Elliott v. Sackett

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Court Documents

United States Supreme Court

108 U.S. 132

Elliott  v.  Sackett

In February, 1876, George A. Sackett and John A. Elliott executed a written agreement under seal, which provided that if Elliott should first make the payments and perform the covenants thereinafter mentioned on his part to be made and performed, Sackett agreed to convey to him 'in fee-simple, clear of all incumbrances, except as stated, whatever,' by a warranty deed, 'the house and lot known as No. 166 Calumet avenue, the lot 50x127 feet,' in Chicago, Illinois, and to assign the insurance policy then 'on said improvements,' and to pay to Elliott $50; that Elliott agreed to pay to Sackett $15,000, 'subject to an incumbrance now on said property' of $9,000, 'in the manner following: Lots 8, 9, and 10, block 5, Pittner & Son's addition to So. Evanston, being 150 x200 feet, subject to an incumbrance of $1,750, and interest at 8 per cent. from June, 1873; also lot one, (1,) block seven, (7,) Grant's subdivision of So. Evanston, and 120 acres of land, palo Alto County, iowa; the two last-named pieces of property are clear of incumbrances; and title to pass by good and sufficient warranty deeds; and to pay all taxes, assessments, or impositions that may be legally levied or imposed upon said lots, except and after the fourth installment of South Park assessment;' and, in case of the failure of Elliott to make either of the payments, or perform any of the covenants on his part, the contract to be forfeited and determined, at the election of Sackett, and Elliott to fulfull all payments made by him on the contract, and such payments to be retained by Sackett in full satisfaction and liquidation of all damages by him sustained, and he to have the right to re-enter and take possession.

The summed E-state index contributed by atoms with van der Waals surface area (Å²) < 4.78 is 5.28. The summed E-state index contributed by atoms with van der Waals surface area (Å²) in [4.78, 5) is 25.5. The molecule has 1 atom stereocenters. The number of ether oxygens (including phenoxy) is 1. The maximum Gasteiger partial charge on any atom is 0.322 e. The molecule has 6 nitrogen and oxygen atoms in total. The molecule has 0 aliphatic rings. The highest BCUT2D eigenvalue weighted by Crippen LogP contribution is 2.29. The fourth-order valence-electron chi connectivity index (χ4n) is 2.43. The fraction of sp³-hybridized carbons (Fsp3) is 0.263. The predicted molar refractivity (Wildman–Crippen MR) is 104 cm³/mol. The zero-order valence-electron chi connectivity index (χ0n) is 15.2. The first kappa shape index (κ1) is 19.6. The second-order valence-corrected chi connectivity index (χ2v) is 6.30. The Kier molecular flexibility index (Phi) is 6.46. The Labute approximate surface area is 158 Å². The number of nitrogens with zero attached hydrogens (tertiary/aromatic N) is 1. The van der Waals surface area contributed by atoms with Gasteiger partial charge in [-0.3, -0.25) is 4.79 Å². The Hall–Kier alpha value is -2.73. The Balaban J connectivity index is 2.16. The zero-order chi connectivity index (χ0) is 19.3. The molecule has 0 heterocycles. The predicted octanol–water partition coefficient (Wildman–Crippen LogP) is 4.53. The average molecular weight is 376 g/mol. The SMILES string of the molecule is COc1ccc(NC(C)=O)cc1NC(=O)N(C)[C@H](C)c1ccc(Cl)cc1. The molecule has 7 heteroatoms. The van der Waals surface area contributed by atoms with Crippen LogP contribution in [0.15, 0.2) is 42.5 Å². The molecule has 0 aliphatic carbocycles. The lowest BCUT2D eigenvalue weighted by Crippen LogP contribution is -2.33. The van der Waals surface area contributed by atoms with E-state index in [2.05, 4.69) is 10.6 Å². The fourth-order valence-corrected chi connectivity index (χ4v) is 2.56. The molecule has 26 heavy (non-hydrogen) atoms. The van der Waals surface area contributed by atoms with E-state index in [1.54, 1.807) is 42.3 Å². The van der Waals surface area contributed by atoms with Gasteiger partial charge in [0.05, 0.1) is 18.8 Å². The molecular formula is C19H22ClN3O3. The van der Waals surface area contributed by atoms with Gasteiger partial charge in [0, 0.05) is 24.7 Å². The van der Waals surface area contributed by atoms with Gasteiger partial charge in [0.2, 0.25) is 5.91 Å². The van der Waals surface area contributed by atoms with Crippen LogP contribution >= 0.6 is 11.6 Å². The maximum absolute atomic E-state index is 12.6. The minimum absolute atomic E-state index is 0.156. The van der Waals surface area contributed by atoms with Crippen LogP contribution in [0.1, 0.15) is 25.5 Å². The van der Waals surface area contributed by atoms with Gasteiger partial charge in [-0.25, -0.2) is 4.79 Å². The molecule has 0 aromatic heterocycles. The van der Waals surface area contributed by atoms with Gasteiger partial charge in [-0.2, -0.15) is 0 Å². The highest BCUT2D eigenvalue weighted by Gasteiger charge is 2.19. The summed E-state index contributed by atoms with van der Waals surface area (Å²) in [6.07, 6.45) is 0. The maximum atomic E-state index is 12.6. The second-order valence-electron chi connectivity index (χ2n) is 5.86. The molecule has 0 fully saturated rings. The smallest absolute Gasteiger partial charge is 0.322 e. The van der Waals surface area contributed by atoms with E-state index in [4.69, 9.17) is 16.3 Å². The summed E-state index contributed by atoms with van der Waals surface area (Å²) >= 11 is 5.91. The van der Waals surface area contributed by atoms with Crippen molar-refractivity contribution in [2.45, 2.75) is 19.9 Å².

By a warranty deed dated March 8, 1876, acknowledged the same day, and recorded March 10, 1876, Sackett and his wife conveyed to Elliott the Calumet-avenue property, by a proper description. The deed expressed a consideration of $15,000, and contained this clause:

'This conveyance is made subject to a trust deed executed by the parties of the first part [Sackett and wife] to John De Koven, on the (10th) tenth day of May, 1870, securing the notes of said George A. Sackett to Hugh T. Dickey, for nine thousand dollars, due four years from that date, with interest of ine per cent. per annum, interest payable semi-annually; and a further extension of payment, commencing on the tenth day of May, 1874, for same amount above mentioned, (nine thousand dollars,) payable in five years from said date, with interest of nine per cent., the interest notes payable semi-annually, which debt, with its interest, the said party of the second part [Elliott] assumes and agrees to pay as part of the consideration of this conveyance, or purchase price above stated. The covenants hereinafter are subject to the above incumbrance.'

Then follow covenants of seizin and warranty, and against incumbrances.